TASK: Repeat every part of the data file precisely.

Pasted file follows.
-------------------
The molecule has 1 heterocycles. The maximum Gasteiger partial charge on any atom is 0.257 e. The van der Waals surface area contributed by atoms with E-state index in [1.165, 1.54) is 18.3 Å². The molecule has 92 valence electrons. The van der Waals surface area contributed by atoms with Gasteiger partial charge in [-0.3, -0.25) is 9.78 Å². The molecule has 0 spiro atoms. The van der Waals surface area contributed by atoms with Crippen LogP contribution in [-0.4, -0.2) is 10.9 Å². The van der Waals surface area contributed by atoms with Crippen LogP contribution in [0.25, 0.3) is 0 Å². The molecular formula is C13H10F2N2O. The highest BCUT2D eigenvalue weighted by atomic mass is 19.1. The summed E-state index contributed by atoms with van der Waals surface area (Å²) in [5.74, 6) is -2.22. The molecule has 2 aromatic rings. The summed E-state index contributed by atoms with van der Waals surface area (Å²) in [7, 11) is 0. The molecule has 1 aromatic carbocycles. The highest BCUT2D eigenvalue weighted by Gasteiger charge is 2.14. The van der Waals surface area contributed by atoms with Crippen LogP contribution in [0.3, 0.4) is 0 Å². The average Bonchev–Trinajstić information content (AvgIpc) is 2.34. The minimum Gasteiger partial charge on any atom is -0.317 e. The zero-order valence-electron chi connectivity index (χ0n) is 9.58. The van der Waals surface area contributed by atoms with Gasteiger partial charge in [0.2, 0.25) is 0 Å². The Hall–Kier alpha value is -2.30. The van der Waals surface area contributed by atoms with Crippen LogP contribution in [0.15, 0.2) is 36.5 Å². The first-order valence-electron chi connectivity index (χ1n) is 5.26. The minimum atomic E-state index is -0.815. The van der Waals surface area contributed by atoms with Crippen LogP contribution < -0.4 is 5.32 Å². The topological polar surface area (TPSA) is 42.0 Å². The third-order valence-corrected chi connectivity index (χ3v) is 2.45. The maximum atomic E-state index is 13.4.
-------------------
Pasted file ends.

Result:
The molecule has 1 heterocycles. The maximum Gasteiger partial charge on any atom is 0.257 e. The van der Waals surface area contributed by atoms with E-state index in [1.165, 1.54) is 18.3 Å². The molecule has 92 valence electrons. The van der Waals surface area contributed by atoms with Gasteiger partial charge in [-0.3, -0.25) is 9.78 Å². The molecule has 0 spiro atoms. The van der Waals surface area contributed by atoms with Crippen LogP contribution in [-0.4, -0.2) is 10.9 Å². The van der Waals surface area contributed by atoms with Crippen LogP contribution in [0.25, 0.3) is 0 Å². The molecular formula is C13H10F2N2O. The highest BCUT2D eigenvalue weighted by atomic mass is 19.1. The summed E-state index contributed by atoms with van der Waals surface area (Å²) in [5.74, 6) is -2.22. The molecule has 2 aromatic rings. The summed E-state index contributed by atoms with van der Waals surface area (Å²) in [7, 11) is 0. The molecule has 1 aromatic carbocycles. The highest BCUT2D eigenvalue weighted by Gasteiger charge is 2.14. The van der Waals surface area contributed by atoms with Crippen LogP contribution in [0.3, 0.4) is 0 Å². The average Bonchev–Trinajstić information content (AvgIpc) is 2.34. The minimum Gasteiger partial charge on any atom is -0.317 e. The zero-order valence-electron chi connectivity index (χ0n) is 9.58. The van der Waals surface area contributed by atoms with Gasteiger partial charge in [0.2, 0.25) is 0 Å². The Hall–Kier alpha value is -2.30. The van der Waals surface area contributed by atoms with Crippen LogP contribution in [0.15, 0.2) is 36.5 Å². The first-order valence-electron chi connectivity index (χ1n) is 5.26. The minimum atomic E-state index is -0.815. The van der Waals surface area contributed by atoms with Crippen LogP contribution < -0.4 is 5.32 Å². The topological polar surface area (TPSA) is 42.0 Å². The third-order valence-corrected chi connectivity index (χ3v) is 2.45. The maximum atomic E-state index is 13.4.